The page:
Republicans should break up with Big Business and focus on small business owners


A lot of ink has been spilled recently regarding corporate America’s evolving relationship with our two major political parties. One wonders whether large companies navigating the shoals of business friendly public policy and pressing social issues are winning new friends, alienating longtime allies, or some version of both.

The currents are surely shifting. Big Business’ engagement with the Biden administration shows some deftness amid more corporate tax increases and regulations. It is prudent to seek common ground at the start of a new administration. But for corporate America, the coin of the realm has always resided in not appearing to cast its lot exclusively with one side. What to make of polls that show voters like the fact that a proposed infrastructure package would be paid by corporate taxes and increased capital gains rates? What should ambitious politicians do to get ahead?

Opportunity and new votes may exist for right-of-center politicians who fully and loudly promote small business-focused policies now. Truly supporting the local construction company, the content creator, or the small startup from a policy standpoint promises a more potent electoral brand than hoping voters care about the balance sheets of multinationals. It also is a smart move considering the shape of many small businesses still recovering from the economic crisis of last year.

Something else to consider is that the pandemic has accelerated fundamental changes that were underway before COVID-19 burst upon the scene: the gig economy, remote work, and general worker dislocation. During 2020, many people found themselves with the time or the urgency to start a side gig, found themselves with the need to enhance their technological skills, or were forced into self-employment after losing their jobs.

Now, whether by design or not, more people are in business for themselves. If TikTok content is any indicator, younger generations are also keen on entrepreneurship as the most promising path to wealth generation. Sharing videos of their lives, their interests, helpful business tips, and, yes, dance moves all drive clicks and payments. Young people are clearly allergic to the GOP brand, but what happens when a Republican official provides localized tax breaks for such creators that may have previously gone to obscure corporate tax considerations?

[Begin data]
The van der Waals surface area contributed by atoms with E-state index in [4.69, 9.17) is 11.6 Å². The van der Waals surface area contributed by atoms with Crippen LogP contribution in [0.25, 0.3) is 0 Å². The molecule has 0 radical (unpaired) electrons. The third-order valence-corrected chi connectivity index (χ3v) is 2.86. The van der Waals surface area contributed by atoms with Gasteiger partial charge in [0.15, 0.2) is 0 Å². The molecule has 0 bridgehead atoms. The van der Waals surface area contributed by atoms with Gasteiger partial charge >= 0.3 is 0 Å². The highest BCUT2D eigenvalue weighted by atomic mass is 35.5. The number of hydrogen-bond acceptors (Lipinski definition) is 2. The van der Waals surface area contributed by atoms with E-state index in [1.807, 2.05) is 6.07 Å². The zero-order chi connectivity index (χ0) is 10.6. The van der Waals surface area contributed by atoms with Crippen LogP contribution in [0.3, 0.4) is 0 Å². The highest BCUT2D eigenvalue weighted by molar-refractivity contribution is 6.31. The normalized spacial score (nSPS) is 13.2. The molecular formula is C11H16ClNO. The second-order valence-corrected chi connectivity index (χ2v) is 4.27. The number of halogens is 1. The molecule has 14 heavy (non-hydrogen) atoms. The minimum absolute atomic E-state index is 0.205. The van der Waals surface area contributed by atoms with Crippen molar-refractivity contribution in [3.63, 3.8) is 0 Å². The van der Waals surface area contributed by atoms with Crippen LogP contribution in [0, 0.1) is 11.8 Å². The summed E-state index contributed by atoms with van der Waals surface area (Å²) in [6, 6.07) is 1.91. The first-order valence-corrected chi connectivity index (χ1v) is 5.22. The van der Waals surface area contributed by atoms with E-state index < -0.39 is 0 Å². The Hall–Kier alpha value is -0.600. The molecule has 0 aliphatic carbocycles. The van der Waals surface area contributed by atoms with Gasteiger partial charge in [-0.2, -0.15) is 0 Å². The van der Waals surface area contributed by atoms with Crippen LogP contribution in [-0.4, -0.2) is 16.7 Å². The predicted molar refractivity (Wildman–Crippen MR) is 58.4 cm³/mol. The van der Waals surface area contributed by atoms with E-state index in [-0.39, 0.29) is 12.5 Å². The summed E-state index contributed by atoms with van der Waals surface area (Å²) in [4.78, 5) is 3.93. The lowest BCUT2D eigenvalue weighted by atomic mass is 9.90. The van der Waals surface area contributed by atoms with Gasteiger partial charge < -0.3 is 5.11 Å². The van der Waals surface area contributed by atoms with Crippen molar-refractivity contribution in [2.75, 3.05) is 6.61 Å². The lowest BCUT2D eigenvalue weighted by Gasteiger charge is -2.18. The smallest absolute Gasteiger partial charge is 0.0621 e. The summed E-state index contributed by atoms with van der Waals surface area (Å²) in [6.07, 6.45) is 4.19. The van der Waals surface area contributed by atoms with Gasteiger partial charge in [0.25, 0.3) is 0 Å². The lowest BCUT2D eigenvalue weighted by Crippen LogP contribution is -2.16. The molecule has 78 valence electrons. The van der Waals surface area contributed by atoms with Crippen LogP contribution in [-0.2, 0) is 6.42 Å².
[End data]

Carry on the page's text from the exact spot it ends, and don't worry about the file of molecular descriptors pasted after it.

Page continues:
Savvy new gubernatorial candidates in Arkansas and Virginia made early news by going big for the little guys last year. Sarah Sanders in Arkansas and Pete Snyder in Virginia innovated and helped revolutionize small business funds as a mechanism to support ailing small businesses and brand themselves as champions of the mom and pop.

Now they should create a small business policy platform to build upon that momentum. Give tax incentives to small firms, help established small businesses stay competitive with technology grants, and drive media coverage and business to minority-owned and underserved small firms. Champion the push for small business education in schools so future generations benefit from early exposure to entrepreneurship.

Such policy moves would be fitting as Republican statewide candidates now face the same challenges as small businesses do each day: adapting to emerging realities and new competition. Also, Democrats are not resting idly in this space with control of Congress and the White House. Recent policy changes to the popular Paycheck Protection Program were aimed at supporting the smallest of small businesses, including the self-employed, independent contractors, and sole proprietors.

These moves sent a signal, and the GOP would be wise not to leave the small business policy space uncontested. Ensuring that both parties contribute to the welfare of small business is the optimal outcome for our nation’s entrepreneurs. But perception is reality in politics, and such action could also help rebrand the GOP, long viewed as favoring only big firms.

People love small businesses, but who is really speaking to the nation’s emerging and established 30 million small business owners? Who is really trying to earn their vote? Smart politicians may want to think beyond the Fortune 1,000 and act accordingly.

Bill Briggs is an adviser to financial institutions and their partners. He most recently served as the acting associate administrator for Small Business Administration’s Office of Capital Access, where he oversaw the launch of the trillion-dollar Paycheck Protection Program. He also served as the SBA’s liaison to financial institutions.

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